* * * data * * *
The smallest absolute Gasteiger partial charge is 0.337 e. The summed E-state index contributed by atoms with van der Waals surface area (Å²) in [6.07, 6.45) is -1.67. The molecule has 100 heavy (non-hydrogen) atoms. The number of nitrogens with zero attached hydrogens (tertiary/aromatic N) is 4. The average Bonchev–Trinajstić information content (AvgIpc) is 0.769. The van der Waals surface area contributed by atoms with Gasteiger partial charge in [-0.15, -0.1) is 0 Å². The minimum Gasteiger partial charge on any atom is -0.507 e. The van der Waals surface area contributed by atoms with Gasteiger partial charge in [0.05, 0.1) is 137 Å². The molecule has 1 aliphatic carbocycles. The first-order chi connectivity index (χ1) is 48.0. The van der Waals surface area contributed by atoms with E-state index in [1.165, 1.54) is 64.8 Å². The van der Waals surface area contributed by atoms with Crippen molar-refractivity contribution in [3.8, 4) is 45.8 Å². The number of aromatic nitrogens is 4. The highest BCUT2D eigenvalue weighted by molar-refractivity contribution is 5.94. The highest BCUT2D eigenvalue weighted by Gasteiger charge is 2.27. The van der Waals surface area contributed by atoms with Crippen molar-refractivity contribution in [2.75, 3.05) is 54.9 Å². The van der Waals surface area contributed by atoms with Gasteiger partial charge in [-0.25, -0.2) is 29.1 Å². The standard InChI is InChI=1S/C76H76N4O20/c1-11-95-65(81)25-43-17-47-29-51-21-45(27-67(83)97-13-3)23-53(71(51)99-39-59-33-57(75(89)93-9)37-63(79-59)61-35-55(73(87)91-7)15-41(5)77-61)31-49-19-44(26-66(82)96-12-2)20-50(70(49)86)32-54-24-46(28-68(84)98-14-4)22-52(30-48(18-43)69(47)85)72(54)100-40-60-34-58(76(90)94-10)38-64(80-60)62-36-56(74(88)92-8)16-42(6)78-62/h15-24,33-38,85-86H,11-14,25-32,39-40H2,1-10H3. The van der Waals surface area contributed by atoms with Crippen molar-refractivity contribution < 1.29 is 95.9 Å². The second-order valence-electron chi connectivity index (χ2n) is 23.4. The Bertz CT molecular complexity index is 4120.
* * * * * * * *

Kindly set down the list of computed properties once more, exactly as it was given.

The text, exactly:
The smallest absolute Gasteiger partial charge is 0.337 e. The summed E-state index contributed by atoms with van der Waals surface area (Å²) in [6.07, 6.45) is -1.67. The molecule has 100 heavy (non-hydrogen) atoms. The number of nitrogens with zero attached hydrogens (tertiary/aromatic N) is 4. The average Bonchev–Trinajstić information content (AvgIpc) is 0.769. The van der Waals surface area contributed by atoms with Gasteiger partial charge in [-0.15, -0.1) is 0 Å². The minimum Gasteiger partial charge on any atom is -0.507 e. The van der Waals surface area contributed by atoms with Gasteiger partial charge in [0.05, 0.1) is 137 Å². The molecule has 1 aliphatic carbocycles. The first-order chi connectivity index (χ1) is 48.0. The van der Waals surface area contributed by atoms with E-state index in [1.165, 1.54) is 64.8 Å². The van der Waals surface area contributed by atoms with Crippen molar-refractivity contribution in [3.8, 4) is 45.8 Å². The number of aromatic nitrogens is 4. The highest BCUT2D eigenvalue weighted by molar-refractivity contribution is 5.94. The highest BCUT2D eigenvalue weighted by Gasteiger charge is 2.27. The van der Waals surface area contributed by atoms with Crippen molar-refractivity contribution in [2.75, 3.05) is 54.9 Å². The van der Waals surface area contributed by atoms with Gasteiger partial charge in [-0.25, -0.2) is 29.1 Å². The standard InChI is InChI=1S/C76H76N4O20/c1-11-95-65(81)25-43-17-47-29-51-21-45(27-67(83)97-13-3)23-53(71(51)99-39-59-33-57(75(89)93-9)37-63(79-59)61-35-55(73(87)91-7)15-41(5)77-61)31-49-19-44(26-66(82)96-12-2)20-50(70(49)86)32-54-24-46(28-68(84)98-14-4)22-52(30-48(18-43)69(47)85)72(54)100-40-60-34-58(76(90)94-10)38-64(80-60)62-36-56(74(88)92-8)16-42(6)78-62/h15-24,33-38,85-86H,11-14,25-32,39-40H2,1-10H3. The van der Waals surface area contributed by atoms with Crippen molar-refractivity contribution < 1.29 is 95.9 Å². The second-order valence-electron chi connectivity index (χ2n) is 23.4. The Bertz CT molecular complexity index is 4120.